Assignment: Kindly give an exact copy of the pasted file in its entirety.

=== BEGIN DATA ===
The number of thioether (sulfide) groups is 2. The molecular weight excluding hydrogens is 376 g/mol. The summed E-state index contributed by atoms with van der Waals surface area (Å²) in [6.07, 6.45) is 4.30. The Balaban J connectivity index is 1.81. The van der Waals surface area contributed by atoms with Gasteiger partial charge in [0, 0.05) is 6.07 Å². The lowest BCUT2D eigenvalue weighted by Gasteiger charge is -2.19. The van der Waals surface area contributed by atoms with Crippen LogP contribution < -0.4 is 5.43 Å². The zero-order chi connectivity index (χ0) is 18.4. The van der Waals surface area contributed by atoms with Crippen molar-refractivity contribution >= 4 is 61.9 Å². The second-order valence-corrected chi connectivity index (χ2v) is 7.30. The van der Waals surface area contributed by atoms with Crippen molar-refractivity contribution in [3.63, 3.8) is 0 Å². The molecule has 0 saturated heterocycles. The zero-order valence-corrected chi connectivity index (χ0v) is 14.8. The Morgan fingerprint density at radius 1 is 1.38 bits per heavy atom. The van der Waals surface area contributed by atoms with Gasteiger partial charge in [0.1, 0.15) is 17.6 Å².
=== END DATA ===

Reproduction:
The number of thioether (sulfide) groups is 2. The molecular weight excluding hydrogens is 376 g/mol. The summed E-state index contributed by atoms with van der Waals surface area (Å²) in [6.07, 6.45) is 4.30. The Balaban J connectivity index is 1.81. The van der Waals surface area contributed by atoms with Gasteiger partial charge in [0, 0.05) is 6.07 Å². The lowest BCUT2D eigenvalue weighted by Gasteiger charge is -2.19. The van der Waals surface area contributed by atoms with Crippen LogP contribution < -0.4 is 5.43 Å². The zero-order chi connectivity index (χ0) is 18.4. The van der Waals surface area contributed by atoms with Crippen molar-refractivity contribution >= 4 is 61.9 Å². The second-order valence-corrected chi connectivity index (χ2v) is 7.30. The van der Waals surface area contributed by atoms with Crippen molar-refractivity contribution in [3.63, 3.8) is 0 Å². The molecule has 0 saturated heterocycles. The zero-order valence-corrected chi connectivity index (χ0v) is 14.8. The Morgan fingerprint density at radius 1 is 1.38 bits per heavy atom. The van der Waals surface area contributed by atoms with Gasteiger partial charge in [0.1, 0.15) is 17.6 Å².